10. 10. www.healthempowermentgroup.org.uk
  11. 11. THE HELP PROJECT• A business case for investment in CD in health• Small team supporting work in 3 estates in 3 areas - Devon, Wandsworth, Solihull• Builds on 12 years experience• Evidence-based, replicable
  12. 12. THE HELP APPROACH  We start from issues raised by local people  We bring people and services together  We develop sustainable partnerships  We work with other local projects  We do this in ‘7 steps’
  13. 13. HELP – THE 7 STEPS1. Identify and nurture key 4. Create formal partnership - links residents. Establish a with community & service residents & service providers learning set 5. Establish monthly public partnership meetings2. Joint workshops and learning to develop skills 6. Evidence of change, social capital, organisational, key indicators3. Organise ‘listening events’ - residents and 7. Embedding sustainability - services coordination, facilitation, communications
  14. 14. A RESIDENT-LEDPARTNERSHIP LED BY RESIDENTS THEIR EXPERIENCE DRIVES CHANGE FORMAL STRUCTURES MAY BE NEEDED A CORE REACHES OUT
  15. 15. WHAT COMMUNITY DEVELOPMENT CAN DO, ALL AT THE SAME TIME• Statutory services become more responsive• Promotes health protection and community resilience• Helps tackle health inequalities• Has an impact on behaviour change• Saves money
  16. 16. OUTCOMES - RESPONSIVE SERVICES• Services begin to change within 6 months• Affects many sectors simultaneously (health, police, education)• Communities gain confidence and leaders emerge• Staff enjoy their jobs more
  17. 17. RESPONSIVE SERVICES• A new dental service established• Funding of £95k to transform a derelict area into a playpark awarded• A new GP surgery planned• Well attended social events and football sessions• Relations with the housing department improved and tenants more satisfied.• Summer holiday activities for all ages• A cooperative plan for social renewal agreed between the community and public agencies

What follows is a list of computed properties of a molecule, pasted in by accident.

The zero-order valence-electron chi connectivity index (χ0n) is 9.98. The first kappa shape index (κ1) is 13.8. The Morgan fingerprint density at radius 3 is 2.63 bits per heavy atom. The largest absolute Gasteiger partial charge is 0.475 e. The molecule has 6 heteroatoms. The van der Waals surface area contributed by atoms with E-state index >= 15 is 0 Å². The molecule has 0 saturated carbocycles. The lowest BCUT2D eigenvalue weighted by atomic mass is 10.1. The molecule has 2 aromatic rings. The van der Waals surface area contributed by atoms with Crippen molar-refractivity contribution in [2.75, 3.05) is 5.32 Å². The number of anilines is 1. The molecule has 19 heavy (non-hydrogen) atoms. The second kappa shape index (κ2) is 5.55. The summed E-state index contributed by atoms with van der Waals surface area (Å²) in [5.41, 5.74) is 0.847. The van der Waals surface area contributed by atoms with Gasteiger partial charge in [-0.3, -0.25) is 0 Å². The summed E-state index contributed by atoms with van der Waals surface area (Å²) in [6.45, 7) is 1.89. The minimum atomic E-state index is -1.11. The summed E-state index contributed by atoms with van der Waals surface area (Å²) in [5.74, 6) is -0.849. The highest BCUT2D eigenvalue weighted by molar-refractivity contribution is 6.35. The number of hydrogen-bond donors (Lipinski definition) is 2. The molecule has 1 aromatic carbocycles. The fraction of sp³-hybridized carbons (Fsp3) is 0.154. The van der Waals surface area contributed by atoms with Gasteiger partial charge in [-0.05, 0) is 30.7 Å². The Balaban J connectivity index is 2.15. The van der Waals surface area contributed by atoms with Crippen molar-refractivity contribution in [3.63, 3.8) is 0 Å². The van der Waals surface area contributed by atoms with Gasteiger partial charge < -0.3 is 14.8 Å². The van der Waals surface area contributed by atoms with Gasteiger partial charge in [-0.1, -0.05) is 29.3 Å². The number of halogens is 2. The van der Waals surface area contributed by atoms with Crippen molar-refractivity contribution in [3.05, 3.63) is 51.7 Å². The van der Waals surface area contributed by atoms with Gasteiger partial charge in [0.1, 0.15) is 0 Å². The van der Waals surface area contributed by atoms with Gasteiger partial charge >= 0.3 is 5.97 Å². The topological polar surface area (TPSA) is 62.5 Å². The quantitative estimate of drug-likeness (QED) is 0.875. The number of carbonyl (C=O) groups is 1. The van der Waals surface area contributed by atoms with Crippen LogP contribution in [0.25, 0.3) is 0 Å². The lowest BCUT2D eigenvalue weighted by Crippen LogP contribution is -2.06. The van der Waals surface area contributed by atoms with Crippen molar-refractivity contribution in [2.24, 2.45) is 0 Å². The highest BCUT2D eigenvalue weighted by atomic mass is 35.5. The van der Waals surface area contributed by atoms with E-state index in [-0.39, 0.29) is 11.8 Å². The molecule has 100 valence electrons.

18. 18. Operation Goodnight
  19. 19. OUTCOMES - TACKLING HEALTH INEQUALITIES• Strong communities are key• Health Inequalities are mediated through feelings of lack of control• Unequal communities have few SNs and lack a sense of control• More confidence breeds more SNs, stronger more vibrant communities
  20. 20. Before & After
  21. 21. OUTCOMES - BEHAVIOUR CHANGE – NICE• safer cycling• improved housing• reducing alcohol-related crashes,• improving alcohol-related behaviours• helping prevent injuries to children,• promoting a healthy diet in children.• effective promotion of physical activity through walking.
  22. 22. COST-BENEFIT MODEL• Agreed baseline indicators relevant to partnership activity• Evidence base relevant to indicator• Cost indicator: agreed indicative reduction applied to current baseline• Add social capital dividend• Add value of extension of healthcare pathways into active community
  23. 23. INDICATORS• Cardiovascular disease admissions age <75• Depression – GP practice data• Obesity – adult and child• Older people falls• Emergency hospital admissions• A&E Attendance• Emergency ambulance calls• Crime and fear of crime• NEET• Special Educational Needs
  24. 24. A WORKED EXAMPLE - CVD •More trust, cooperation, social and physical activity• weight management;• smoking cessation;• buggy walking route;• health trainers;• Pedal Power - bikes supplied by Police, aimed at ‘families with complex needs’ (older sibs as well as parents teaching younger sibs);• woodland management including coppicing and den building;• dance initiatives •Higher levels of social trust are associated with lower rates ofCHD; areas with higher social capital have lower CHD espamongst people with lower income. Physical activitybeneficial • Indicative 5% reduction in CVD admissions to besubstantiated: 12 admissions in n’hood of 4,200, saving£55,000
  25. 25. CRIME – A CASE STUDY• “This downward trend is more than likely due to the introduction of a permanent PCSO for Townstal and a more regular link with the Dartmouth Community College and the school.”• “The community involvement of the Townstal Community Partnership giving the residents ownership and a ‘say’ in what they want for Townstal has brought the community together and must be considered as a factor in this reduction of crime.” • Townstal Beat Police sergeant
  26. 26. SOCIAL RETURN ON INVESTMENT• With modest gains on the eight indicators, the model posits a saving of £559,000 over three years in a neighbourhood of 5,000 people, for an investment of £145,000: a return of 1:3.8• For £233,655 invested across four authorities the social return was £3.5 million.• For every £1 a local authority invests, £15 of value is created.
  27. 27. Wanless Place-based budgetsAnd the engagedpopulationHealth with Agencies workingroots in the together,community with residents Engaged primary care
  28. 28. A HELP INTERVENTION• Options – Evaluation – Advice – Support for intervention• The Full Monty – Assessment of local scene, working with existing activities and people – Training your staff, leaving lasting skills – CD worker, a HELP associate – 90K per community